"Now except for the two young rangers, his whole troop was drunk, the result of an incautious foray into Mexican territory the day before". This quote explains the troops readiness for being real rangers. Dead Man's Walk, by Larry McMurtry was written to give a realistic view of what explorers of the western frontiers could have encountered. The main characters of the book Gus and Call are great characters for their parts. The location where the story takes place creates great imagery in the readers mind. McMurtry used informal language to show the characters way of living. All these things tie together to make this a great book.
This book focuses on a troop of rangers, especially the protagonist Gus and Call, through out their journey to explore the western frontier. Along the way they encounter many hazards, such as cyclones, natural obstacles, and Indians. The antagonist in the story is a Comanche Indian named Buffalo Hump. These conflicts keep the story interesting and fun to read.
The setting in this novel varies from the desert plains to small rural towns. All of the places the troop comes to are realistic and make the story seem real. At one point in the novel the troops comes to the side of a big hill and has to fend off while trying to keep their horses from running off. Realistic scenes like this show up all throughout the book to enhance the storyline.
McMurtry puts a wide variety of characters in the book to describe the differences in a troops personality. Gus is a young man who is driven mainly by sex. This keeps him thinking all throughout the novel. Call is a more mature young man who tries to think of consequences before his actions. The greatest feared character is without a doubt Buffalo Hump. He keeps the troop aware throughout the book. The troop continuously talks of how to kill themselves if captured by him. The main aspects of these characters give them a certain place in the story.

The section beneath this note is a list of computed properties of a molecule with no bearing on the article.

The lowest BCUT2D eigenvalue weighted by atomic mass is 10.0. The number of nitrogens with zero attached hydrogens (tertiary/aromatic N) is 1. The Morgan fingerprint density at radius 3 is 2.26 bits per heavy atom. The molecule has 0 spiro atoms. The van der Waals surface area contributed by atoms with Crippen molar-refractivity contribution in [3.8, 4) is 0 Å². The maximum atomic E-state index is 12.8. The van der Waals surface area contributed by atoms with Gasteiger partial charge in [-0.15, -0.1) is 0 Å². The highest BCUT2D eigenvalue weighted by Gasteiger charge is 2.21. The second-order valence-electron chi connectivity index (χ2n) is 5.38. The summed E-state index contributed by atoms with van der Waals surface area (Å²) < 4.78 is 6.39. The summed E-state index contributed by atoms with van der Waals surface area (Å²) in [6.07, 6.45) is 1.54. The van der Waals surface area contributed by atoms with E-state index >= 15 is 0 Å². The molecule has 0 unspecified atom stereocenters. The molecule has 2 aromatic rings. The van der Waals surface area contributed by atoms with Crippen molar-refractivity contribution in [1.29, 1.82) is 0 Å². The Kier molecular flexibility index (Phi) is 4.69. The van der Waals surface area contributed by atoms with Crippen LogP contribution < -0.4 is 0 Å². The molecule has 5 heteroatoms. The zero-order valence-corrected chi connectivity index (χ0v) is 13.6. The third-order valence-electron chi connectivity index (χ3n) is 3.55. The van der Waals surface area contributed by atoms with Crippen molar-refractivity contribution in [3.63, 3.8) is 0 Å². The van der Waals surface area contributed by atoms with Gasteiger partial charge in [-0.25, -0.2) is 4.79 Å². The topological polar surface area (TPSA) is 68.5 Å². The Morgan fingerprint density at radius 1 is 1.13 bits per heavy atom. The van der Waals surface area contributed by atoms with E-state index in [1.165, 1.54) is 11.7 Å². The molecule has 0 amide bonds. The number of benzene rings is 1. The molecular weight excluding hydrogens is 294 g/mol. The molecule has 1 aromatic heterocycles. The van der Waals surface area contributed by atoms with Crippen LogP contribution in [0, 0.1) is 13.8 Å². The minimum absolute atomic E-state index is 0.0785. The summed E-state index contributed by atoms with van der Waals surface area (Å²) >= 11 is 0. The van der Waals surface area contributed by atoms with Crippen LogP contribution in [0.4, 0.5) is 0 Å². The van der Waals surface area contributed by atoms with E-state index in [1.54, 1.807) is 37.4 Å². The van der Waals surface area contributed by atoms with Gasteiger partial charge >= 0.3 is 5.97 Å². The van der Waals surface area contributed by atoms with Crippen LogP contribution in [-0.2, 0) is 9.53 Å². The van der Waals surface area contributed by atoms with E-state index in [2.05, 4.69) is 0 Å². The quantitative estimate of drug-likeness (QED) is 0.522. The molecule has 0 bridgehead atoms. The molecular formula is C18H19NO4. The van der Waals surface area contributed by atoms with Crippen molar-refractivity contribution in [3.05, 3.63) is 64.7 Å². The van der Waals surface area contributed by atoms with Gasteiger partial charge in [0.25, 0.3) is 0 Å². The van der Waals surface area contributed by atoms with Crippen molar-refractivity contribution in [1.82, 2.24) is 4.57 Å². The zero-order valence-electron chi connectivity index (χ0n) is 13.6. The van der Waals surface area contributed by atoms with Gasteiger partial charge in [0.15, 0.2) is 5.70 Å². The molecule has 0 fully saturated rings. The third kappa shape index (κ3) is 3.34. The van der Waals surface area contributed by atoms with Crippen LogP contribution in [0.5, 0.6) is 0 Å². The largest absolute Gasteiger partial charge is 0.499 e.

The main goal of the troops in the story is to make it to California. The reason they joined the Rangers is because it was a cheaper and more sure way to get there. The unsurity of going with the Rangers was the battles and other hardships along the way. If the troops can make it to California, they hope to strike it rich off of all the gold there.
The type of language used in this book made it easy to understand the way of life the different Rangers had. Some of them were from up North and the way he talked represented that. Some of the other characters in the book had an accent that sounded like they came from the back of the backwoods. Some of them could turn three words into one and still make sense. Throughout, the mostly informal language in his book allows the reader to understand the mindset and background of the characters.
To sum it up, this book had many good elements in it. It definitely shows an example of the ways people lived and thought back then. For somebody who likes westerns, or action books, this would be a great book for them. After fighting many battles the ultimate battle comes up with Buffalo Hump. To find out how this awesome story ends, read Dead Man's Walk, by Larry McMurtry.